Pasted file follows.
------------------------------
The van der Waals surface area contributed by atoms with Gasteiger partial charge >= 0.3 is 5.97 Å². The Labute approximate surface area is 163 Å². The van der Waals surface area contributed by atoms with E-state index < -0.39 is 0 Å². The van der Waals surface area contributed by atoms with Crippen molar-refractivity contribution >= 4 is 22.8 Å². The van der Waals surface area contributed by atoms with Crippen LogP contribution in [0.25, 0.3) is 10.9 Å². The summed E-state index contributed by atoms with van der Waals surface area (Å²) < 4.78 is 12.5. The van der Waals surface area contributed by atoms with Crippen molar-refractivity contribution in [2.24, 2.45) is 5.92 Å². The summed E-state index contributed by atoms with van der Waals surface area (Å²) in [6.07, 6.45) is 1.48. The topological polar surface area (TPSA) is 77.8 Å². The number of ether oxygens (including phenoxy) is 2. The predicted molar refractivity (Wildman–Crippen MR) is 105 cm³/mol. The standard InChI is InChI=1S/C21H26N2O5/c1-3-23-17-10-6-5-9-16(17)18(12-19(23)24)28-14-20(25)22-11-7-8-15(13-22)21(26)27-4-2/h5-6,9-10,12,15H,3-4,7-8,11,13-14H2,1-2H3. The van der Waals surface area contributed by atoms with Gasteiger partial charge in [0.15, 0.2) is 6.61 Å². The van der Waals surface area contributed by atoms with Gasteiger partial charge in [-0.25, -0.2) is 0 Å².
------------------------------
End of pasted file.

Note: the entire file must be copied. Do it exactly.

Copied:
The van der Waals surface area contributed by atoms with Gasteiger partial charge >= 0.3 is 5.97 Å². The Labute approximate surface area is 163 Å². The van der Waals surface area contributed by atoms with E-state index < -0.39 is 0 Å². The van der Waals surface area contributed by atoms with Crippen molar-refractivity contribution >= 4 is 22.8 Å². The van der Waals surface area contributed by atoms with Crippen LogP contribution in [0.25, 0.3) is 10.9 Å². The summed E-state index contributed by atoms with van der Waals surface area (Å²) < 4.78 is 12.5. The van der Waals surface area contributed by atoms with Crippen molar-refractivity contribution in [2.24, 2.45) is 5.92 Å². The summed E-state index contributed by atoms with van der Waals surface area (Å²) in [6.07, 6.45) is 1.48. The topological polar surface area (TPSA) is 77.8 Å². The number of ether oxygens (including phenoxy) is 2. The predicted molar refractivity (Wildman–Crippen MR) is 105 cm³/mol. The standard InChI is InChI=1S/C21H26N2O5/c1-3-23-17-10-6-5-9-16(17)18(12-19(23)24)28-14-20(25)22-11-7-8-15(13-22)21(26)27-4-2/h5-6,9-10,12,15H,3-4,7-8,11,13-14H2,1-2H3. The van der Waals surface area contributed by atoms with Gasteiger partial charge in [0.15, 0.2) is 6.61 Å². The van der Waals surface area contributed by atoms with Gasteiger partial charge in [-0.25, -0.2) is 0 Å².